M1 Crab nebula

M1 Crab nebula
The Crab Nebula (catalogue designations M1, NGC 1952, Taurus A) is a supernova remnant and pulsar wind nebula in the constellation of Taurus. The nebula was observed by John Bevis in 1731; it corresponds to a bright supernova recorded by Chinese and Arab astronomers in 1054. At X-ray and gamma-ray energies above 30 keV, the Crab is generally the strongest persistent source in the sky, with measured flux extending to above 1012 eV. Located at a distance of about 6,500 light-years (2 kpc) from Earth, the nebula has a diameter of 11 ly (3.4 pc) and expands at a rate of about 1,500 kilometers per second. It is part of the Perseus Arm of the Milky Way Galaxy.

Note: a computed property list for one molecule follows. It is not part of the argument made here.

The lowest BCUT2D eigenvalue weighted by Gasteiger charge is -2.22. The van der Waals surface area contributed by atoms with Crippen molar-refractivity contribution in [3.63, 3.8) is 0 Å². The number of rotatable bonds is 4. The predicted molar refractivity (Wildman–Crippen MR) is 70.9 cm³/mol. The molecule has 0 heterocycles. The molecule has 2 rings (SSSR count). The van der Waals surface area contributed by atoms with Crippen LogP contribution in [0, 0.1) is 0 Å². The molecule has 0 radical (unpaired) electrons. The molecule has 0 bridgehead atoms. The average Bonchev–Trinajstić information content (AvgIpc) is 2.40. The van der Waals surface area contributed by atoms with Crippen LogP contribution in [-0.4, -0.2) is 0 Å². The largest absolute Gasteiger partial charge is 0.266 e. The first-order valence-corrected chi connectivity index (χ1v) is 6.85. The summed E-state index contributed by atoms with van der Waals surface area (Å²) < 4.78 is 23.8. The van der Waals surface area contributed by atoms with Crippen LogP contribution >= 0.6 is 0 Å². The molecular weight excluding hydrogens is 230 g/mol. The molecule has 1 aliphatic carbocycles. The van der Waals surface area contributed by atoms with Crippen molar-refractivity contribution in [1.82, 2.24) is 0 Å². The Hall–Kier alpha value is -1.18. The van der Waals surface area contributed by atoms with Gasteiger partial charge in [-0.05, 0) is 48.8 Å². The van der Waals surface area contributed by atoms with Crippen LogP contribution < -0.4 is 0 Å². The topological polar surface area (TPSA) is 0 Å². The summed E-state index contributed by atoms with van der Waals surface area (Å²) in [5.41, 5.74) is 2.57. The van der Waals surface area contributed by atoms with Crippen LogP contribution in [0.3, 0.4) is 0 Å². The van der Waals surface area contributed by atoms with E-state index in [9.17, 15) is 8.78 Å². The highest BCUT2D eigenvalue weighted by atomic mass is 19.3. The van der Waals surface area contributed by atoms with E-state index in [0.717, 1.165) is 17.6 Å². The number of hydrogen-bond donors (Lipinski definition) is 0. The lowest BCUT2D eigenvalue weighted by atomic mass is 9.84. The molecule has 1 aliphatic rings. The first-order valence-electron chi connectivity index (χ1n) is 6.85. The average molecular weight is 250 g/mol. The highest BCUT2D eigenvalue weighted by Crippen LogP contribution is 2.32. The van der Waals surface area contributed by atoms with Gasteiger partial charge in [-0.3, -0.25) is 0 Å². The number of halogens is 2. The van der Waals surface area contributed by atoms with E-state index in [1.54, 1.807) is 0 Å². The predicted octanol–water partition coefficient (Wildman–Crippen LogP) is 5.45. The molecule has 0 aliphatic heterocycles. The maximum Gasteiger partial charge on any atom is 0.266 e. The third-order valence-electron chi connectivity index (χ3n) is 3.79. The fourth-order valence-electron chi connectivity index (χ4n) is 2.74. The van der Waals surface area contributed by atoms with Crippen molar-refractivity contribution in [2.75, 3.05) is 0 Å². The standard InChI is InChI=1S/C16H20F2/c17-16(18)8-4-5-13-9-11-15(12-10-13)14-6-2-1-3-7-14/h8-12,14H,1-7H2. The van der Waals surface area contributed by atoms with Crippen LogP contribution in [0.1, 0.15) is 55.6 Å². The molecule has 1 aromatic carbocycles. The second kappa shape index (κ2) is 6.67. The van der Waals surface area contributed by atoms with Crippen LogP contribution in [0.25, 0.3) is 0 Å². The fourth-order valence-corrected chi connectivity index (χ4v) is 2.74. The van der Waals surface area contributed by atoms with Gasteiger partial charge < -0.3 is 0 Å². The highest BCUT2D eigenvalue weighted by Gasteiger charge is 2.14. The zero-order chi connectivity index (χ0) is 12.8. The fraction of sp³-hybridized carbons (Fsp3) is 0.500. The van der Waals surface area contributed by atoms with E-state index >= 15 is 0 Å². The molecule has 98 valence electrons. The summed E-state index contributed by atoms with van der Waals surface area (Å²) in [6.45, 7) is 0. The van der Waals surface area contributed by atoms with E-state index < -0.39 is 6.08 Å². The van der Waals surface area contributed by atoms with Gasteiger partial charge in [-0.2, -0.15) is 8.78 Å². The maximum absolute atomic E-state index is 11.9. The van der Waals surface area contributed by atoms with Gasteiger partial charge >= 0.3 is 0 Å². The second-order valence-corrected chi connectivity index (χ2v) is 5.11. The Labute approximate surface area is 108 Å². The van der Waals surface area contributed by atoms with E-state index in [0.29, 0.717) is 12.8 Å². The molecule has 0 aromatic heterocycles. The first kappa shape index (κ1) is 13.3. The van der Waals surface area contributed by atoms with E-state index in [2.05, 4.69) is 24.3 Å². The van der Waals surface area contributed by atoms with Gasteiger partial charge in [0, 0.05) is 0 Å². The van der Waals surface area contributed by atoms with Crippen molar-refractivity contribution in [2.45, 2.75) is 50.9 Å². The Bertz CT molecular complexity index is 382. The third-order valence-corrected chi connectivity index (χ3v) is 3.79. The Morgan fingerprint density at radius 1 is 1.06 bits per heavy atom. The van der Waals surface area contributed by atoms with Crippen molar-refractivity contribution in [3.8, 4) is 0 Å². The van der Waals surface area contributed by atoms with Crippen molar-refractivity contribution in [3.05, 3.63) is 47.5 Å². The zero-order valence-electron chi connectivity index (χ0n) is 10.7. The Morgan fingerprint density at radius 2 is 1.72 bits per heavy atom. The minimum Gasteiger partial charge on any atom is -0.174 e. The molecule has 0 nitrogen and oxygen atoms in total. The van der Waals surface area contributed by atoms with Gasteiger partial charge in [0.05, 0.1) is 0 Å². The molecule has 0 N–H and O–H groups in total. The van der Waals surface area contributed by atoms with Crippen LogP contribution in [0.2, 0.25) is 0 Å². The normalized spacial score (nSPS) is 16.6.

Exposure info:
Telescope: Celestron C11 f/6.3
Camera: SBIG ST7
Exposure: 7×600 Ha
6×600 L


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